Away from the lights and the noise of the city, dusk gives way to dark skies dotted with starlight. Across the Midwest, many places take pride in the simple beauty of dark skies and invite groups to experience a range of tranquil evening activities that showcase the splendor of the cosmos.


The International Dark-Sky Association is committed to recognizing locations with exceptionally dark skies. There are over 60 such locales in the United States, and many of these places are state or national parks with plenty of daytime recreational offerings. But, groups need not abandon all the creature comforts that come with staying in a larger city. They can experience the still quiet of a town that embraces the beauty of the night as much as the day, with charming boutiques, local eateries, and enchanting inns. In fact, groups can take advantage of a range of amenities and programs after dark.

Headlands International Dark Sky Park
Credit: Headlands International Dark Sky Park

In 2011, Headlands International Dark Sky Park in northern Michigan became one of the first certified dark sky parks. During the day, visitors can wander the paved Dark Sky Discovery Walk, which features cultural docents, artwork, and photography that interpret humanity’s relationship to the night sky over the centuries and across cultures. On clear summer nights, staff set up telescopes on the viewing platform so visitors can see the sky up close. Group leaders can take advantage of this resource and pair it with a twilight talk on topics like comets or the dark skies movement.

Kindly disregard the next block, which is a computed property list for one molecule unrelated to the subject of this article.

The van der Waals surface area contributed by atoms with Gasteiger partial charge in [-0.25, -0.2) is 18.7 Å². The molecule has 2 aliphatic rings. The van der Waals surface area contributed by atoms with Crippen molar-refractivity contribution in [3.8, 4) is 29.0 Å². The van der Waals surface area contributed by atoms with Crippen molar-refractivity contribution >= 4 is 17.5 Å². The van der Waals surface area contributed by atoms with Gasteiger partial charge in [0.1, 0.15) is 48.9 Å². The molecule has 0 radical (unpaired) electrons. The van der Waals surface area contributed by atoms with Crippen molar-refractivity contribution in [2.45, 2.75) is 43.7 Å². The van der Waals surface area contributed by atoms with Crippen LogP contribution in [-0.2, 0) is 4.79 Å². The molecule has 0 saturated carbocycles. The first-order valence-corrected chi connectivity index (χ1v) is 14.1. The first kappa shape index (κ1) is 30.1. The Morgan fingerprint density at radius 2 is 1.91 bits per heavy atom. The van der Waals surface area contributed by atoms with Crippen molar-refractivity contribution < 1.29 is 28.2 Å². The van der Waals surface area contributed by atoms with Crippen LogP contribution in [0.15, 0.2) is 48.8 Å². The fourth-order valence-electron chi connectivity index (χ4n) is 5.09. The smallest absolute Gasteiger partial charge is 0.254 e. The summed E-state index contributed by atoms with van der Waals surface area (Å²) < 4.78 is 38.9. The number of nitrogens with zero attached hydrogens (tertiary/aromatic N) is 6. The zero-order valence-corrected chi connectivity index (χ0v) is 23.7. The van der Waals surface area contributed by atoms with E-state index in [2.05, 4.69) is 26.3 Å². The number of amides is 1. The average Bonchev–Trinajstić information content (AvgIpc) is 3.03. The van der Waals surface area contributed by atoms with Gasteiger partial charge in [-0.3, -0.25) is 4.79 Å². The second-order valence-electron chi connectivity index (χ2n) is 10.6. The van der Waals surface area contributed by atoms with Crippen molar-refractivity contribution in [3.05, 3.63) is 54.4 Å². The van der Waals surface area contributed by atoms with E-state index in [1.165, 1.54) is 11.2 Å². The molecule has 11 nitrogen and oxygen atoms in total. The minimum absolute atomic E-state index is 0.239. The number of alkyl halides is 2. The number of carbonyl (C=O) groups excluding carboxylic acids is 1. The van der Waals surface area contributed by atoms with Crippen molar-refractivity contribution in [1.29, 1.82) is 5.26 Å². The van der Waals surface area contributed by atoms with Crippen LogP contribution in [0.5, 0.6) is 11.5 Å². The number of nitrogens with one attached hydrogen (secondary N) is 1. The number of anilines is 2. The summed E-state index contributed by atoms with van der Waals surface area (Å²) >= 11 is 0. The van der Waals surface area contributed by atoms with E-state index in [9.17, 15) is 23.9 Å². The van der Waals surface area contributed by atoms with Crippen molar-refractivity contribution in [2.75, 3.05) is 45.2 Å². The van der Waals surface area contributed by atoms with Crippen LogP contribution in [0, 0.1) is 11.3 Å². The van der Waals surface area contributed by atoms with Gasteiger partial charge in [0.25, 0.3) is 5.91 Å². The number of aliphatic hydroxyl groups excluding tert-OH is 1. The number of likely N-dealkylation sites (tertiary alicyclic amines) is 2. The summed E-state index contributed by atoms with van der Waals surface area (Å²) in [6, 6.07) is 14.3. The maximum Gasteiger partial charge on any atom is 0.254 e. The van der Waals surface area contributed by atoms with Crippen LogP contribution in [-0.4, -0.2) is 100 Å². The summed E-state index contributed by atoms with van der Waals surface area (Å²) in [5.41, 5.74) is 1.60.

Across Lake Michigan, Newport State Park in Wisconsin is one of the darkest places in the state. Surrounded by water, the state’s only wilderness park is free from light sources that interfere with stargazing. Middle Fork River Forest Preserve in Illinois offers serene views of the constellations, and in northern Minnesota, you might even catch a glimpse of the mesmerizing Aurora Borealis (the northern lights) at Voyageurs National Park.

Newport State Park
Credit: Denny Moutray/International Dark-Sky Association

A visit to one of northern Ontario’s dark sky preserves gives visitors a unique opportunity to witness breathtaking celestial scenery. In 2018, Killarney became the first Ontario provincial park to be designated a dark sky preserve, and its research observatory brings astronomical activity into focus for scientists and visitors alike. Also in Ontario, Manitoulin Eco Park immerses visitors in stories about Manitoulin Island and its people, and guides offer insights and facilitate viewings of the radiant stars.


Group leaders can elevate evening excursions with informative and fun programming. Whether accessing site-sponsored workshops and viewings or developing one’s own activity, the sky’s the limit for group activities. At dark sky preserves, park rangers host events throughout the year, and professional stargazers and astronomy aficionados are eager to share their knowledge and enhance others’ viewings. Indiana Dunes National Park in northwest Indiana regularly partners with astronomical societies to help visitors marvel at stellar solar sites through shared telescopes.